I awoke this morn atop the hay bales in the barn. A slight pink tinged the eastern sky and the sound of hooves could be heard among the ash-throated flycatcher. My body ached in most places from yesterday’s ride and my eyelids begged for moments more. The unusual smell of damp, fresh earth seemed to be becoming normal, along with the condensation dripping from the rafters… directly onto the few inches of my exposed face of course. When I slowly and stiffly rose to a sitting position, I saw the long ears gathered at my gate staring amusedly at my sleepy face. It hurt getting up and climbing down, but the ride was worth it. We were granted the privilege yesterday of going out for a fun ride. I started Sugar trotting up the driveway and I could hardly believe it when she broke into a cantor. I couldn’t keep from laughing out loud and squealing a bit. I felt so proud. Of Sugar, of myself, of our relationship. I didn’t know she had the motivation in her to move at that pace… but she knew I was finally ready to run. We went up the driveway, across the mesa, through the tunnel, up the road in Lookout Pasture to a high peak overlooking the land I’ve called home for the past 2 months. On the way back we were enveloped on the north, south and east by deep gray rainclouds. Lightening struck over the mine. The wind blew a cool, constant breeze through our shirt buttons on the mesa. But the storm didn’t catch us.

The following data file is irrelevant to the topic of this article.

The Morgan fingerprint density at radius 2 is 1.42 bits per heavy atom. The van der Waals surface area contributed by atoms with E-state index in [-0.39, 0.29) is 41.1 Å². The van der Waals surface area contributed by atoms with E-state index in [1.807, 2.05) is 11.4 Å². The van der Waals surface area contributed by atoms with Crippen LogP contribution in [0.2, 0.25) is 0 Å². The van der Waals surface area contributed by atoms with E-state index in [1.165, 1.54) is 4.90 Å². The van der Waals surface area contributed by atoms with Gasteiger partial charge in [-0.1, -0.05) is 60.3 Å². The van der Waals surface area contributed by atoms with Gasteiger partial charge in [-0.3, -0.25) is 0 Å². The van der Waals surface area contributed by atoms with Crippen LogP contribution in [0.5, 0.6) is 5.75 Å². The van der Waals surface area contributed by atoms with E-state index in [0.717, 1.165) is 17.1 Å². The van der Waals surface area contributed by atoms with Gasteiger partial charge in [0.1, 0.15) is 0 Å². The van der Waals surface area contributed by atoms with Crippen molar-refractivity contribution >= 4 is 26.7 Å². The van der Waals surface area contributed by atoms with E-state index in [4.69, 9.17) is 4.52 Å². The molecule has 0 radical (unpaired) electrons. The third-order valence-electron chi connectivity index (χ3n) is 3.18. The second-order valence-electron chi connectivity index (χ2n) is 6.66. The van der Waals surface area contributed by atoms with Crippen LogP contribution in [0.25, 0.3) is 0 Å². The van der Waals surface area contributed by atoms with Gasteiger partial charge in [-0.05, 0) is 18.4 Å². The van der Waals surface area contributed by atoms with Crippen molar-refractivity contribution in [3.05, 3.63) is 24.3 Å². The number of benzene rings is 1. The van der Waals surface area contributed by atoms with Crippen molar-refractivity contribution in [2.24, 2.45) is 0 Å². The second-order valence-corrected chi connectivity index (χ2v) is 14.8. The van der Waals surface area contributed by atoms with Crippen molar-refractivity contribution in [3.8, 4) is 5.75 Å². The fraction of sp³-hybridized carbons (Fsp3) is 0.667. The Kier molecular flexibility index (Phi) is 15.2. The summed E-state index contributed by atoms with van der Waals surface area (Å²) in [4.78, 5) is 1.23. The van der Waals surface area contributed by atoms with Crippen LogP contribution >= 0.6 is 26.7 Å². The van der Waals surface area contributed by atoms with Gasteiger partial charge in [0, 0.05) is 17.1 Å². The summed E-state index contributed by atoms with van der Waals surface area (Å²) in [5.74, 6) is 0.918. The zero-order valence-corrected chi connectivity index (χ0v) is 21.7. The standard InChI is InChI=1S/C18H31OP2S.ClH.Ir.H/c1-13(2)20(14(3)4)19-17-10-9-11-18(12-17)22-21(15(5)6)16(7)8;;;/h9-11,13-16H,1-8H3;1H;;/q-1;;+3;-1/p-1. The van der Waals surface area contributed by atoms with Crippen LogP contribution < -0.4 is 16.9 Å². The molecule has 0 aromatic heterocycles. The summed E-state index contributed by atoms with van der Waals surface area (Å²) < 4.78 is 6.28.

The evening was warm and gay. It was the twins’ 12th birthday so we celebrated into the night. We bounced on the trampoline past dusk until elk spaghetti was steaming from our plates. Prickly pear margaritas littered the table. We churned ice cream by hand, with all the kids (including me and Joe) taking turns. It turned out mysteriously salty, which was interesting for a moment, but quickly became incredibly unappetizing. Nevertheless it was served, along with Sarah’s Guinness cake that failed to rise. Oh, but we sang and indulged anyway. There were marshmallow creatures, broken glass, deep laughter that ached sore gut muscles. And then… hugs for a goodbye that didn’t, and still doesn’t, seem real.